“Development” is theft and murder.

“Development” is colonialism applied to the natural world. “Development” is kleptocracy―a way of life based on theft.

Here’s another test of our intelligence: Name any natural community—or ecosystem, if you prefer mechanistic language—that has been “managed” for extraction, or that has been “developed”—by which is meant industrialized—that has not been significantly harmed on its own terms.

You can’t, because managing for extraction is harmful, as we would all recognize if, as in the example above, it happened to us. We would all recognize that if an occupying army came into your home and took your food and a couple of your relatives that your family would suffer.

So why, with all the world at stake, do we suddenly get so stupid when it comes to “sustainable development”? Why do we have such a hard time understanding that if you steal from or otherwise harm a natural community, that natural community will suffer harm?

Upton Sinclair wrote: “It’s hard to make a man understand something when his job depends on him not understanding it.” I would extend that to read: “It’s hard to make people understand something when their entitlement depends on them not understanding it.”

In the 1830s, a pro-slavery philosopher argued that slavery was necessary because without it the slave owners would not have the “comforts or elegancies” upon which they had become so accustomed.

The same is true here, when we extend the understanding of slavery to the natural world, as this culture attempts to enslave—read, “develop,” oops, “sustainably develop”—more and more of the living planet.

In short, we’re allowing the world to be killed so we can have access to ice cream 24/7. And we call it sustainable development so we can feel good about ourselves as we do it.

The good news is that there are a lot of people who see through the bullshit. The bad news is that this doesn’t, for the most part, affect policy……

A story may help make this clear.

Before the big Rio Earth Summit in 1992 (and wasn’t that a success! Things are so much better now, right?), the US ambassador to the United Nations sent out high level assistants across the country, ostensibly to get public input as to what should be the US position at the summit. One of the meetings was in Spokane, Washington, where I lived at the time. The hall was packed, and the line of people to speak snaked to the back of the building. Person after person testified that “sustainable development” was a sham, and that it was just an excuse to continue killing the world. They pointed out that the problem is not humanity, but this culture, and they begged the US representative to listen to and take a lead from Indigenous peoples the world over who lived well and lived truly sustainably on their lands, without “development.” (In fact, they lived well and sustainably because they never industrialized.) They pointed out that “development” inevitably forces both Indigenous peoples and subsistence farmers off their lands. Person after person pointed out precisely what I’m saying in this article.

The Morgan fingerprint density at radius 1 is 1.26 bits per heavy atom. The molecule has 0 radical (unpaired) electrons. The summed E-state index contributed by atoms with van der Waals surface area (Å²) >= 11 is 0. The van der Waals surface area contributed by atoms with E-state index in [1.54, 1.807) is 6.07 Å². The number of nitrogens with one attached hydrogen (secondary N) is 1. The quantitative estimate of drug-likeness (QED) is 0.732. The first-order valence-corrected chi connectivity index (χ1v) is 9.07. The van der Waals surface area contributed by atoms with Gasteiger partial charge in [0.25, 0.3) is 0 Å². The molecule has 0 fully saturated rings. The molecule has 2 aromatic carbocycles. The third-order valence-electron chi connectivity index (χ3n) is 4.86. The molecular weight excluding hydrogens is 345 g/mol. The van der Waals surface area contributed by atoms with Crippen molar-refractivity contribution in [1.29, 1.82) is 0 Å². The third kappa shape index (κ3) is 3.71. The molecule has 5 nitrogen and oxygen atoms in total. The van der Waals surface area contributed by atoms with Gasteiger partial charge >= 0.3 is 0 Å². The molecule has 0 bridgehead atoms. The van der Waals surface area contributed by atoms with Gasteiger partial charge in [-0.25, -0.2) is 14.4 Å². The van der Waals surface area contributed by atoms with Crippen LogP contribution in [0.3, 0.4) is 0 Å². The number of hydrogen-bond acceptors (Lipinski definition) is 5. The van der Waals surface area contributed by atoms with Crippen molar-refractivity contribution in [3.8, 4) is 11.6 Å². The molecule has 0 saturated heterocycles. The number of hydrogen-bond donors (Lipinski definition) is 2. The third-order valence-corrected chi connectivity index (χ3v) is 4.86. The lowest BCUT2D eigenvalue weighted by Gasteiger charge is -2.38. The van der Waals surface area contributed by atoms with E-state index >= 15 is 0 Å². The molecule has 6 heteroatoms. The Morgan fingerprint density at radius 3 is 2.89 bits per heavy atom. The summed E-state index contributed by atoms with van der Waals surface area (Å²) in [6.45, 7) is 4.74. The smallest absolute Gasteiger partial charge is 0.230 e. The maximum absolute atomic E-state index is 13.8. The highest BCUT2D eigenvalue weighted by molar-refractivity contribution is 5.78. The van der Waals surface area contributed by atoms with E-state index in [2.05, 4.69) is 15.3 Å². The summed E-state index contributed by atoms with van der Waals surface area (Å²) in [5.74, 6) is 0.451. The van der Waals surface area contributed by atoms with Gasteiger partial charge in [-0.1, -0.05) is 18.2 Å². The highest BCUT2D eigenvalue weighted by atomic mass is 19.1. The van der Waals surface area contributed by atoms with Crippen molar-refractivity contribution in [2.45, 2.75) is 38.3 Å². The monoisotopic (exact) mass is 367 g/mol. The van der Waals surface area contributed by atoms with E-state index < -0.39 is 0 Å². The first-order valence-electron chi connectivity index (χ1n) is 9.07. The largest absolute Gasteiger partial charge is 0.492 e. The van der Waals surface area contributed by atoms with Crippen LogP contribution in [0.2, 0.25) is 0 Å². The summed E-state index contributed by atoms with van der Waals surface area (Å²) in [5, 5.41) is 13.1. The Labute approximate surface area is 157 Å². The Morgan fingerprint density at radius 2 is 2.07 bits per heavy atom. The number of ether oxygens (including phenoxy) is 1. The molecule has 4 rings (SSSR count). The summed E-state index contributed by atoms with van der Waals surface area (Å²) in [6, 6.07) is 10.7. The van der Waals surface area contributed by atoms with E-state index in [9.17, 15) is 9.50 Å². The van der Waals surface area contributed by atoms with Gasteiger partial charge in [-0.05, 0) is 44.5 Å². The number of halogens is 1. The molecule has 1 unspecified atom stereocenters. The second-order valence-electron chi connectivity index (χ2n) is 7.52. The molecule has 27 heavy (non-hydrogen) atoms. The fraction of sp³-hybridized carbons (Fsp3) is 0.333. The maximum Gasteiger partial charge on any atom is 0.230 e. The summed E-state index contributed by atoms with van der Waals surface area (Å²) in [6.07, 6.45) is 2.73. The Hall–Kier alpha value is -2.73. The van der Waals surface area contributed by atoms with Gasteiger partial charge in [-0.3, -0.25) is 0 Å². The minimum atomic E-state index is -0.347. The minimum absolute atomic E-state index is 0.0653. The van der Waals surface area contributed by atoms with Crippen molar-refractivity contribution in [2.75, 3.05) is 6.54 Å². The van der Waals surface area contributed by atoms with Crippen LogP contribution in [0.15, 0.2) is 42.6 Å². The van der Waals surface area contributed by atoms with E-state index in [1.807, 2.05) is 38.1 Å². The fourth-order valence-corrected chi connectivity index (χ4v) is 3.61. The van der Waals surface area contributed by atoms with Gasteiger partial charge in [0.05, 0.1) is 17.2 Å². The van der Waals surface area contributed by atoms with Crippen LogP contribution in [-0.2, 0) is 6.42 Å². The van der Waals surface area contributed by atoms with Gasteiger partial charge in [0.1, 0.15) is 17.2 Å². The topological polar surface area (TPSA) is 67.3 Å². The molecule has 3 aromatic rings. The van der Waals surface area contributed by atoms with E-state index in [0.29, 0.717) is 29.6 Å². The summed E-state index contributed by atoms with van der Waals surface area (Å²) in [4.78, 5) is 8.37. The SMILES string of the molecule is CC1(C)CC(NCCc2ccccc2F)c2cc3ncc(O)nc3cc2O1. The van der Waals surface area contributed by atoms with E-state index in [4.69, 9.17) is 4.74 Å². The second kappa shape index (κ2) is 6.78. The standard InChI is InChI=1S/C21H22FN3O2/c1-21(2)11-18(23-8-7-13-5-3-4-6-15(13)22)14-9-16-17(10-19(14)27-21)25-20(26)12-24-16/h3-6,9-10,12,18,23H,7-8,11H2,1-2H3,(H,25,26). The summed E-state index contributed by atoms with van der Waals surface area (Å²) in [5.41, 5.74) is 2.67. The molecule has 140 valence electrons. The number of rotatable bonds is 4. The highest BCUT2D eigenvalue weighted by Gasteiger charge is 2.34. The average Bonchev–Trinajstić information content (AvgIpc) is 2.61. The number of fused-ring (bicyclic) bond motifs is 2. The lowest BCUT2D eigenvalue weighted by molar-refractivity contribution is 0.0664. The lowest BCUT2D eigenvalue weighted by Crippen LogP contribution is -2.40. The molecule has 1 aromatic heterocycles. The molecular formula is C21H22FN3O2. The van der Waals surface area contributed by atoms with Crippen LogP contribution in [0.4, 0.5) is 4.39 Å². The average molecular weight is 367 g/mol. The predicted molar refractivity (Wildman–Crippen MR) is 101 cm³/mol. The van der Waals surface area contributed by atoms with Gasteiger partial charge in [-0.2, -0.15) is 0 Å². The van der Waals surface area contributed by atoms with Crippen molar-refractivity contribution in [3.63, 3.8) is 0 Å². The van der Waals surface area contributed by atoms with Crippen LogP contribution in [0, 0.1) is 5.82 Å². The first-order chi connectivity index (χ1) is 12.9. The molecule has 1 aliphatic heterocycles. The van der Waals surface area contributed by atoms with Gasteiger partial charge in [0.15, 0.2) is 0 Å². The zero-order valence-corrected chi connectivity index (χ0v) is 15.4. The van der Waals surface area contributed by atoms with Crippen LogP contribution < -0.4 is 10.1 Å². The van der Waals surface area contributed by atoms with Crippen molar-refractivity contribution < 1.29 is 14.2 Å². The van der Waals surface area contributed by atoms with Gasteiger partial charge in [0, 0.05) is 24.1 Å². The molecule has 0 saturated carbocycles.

When we were through giving our testimony, the representative thanked us for our support of the US position and for our support of “sustainable development.” It was as though he hadn’t heard a word we said.

Here’s the problem: The word “sustainable” has since been coopted to not mean “helping the real world to sustain,” as in playing your proper role in participating in a larger community that includes your non-human neighbors, but instead to mean “sustaining this exploitative lifestyle.”

Think about it: What do all of the so-called solutions to global warming have in common? It’s simple: They all take industrial capitalism (and the colonialism on which it’s based) as a given, and the natural world as that which must conform to industrial capitalism. This is insane, in terms of being out of touch with physical reality.

The real world must be primary, with whatever social system you are talking about being secondary and dependent, because without a real world, you don’t have any social system whatsoever. “Sustainable development” is a scam and a claim to virtue because it is attempting to sustain this exploitative, destructive culture, not the world on which it depends.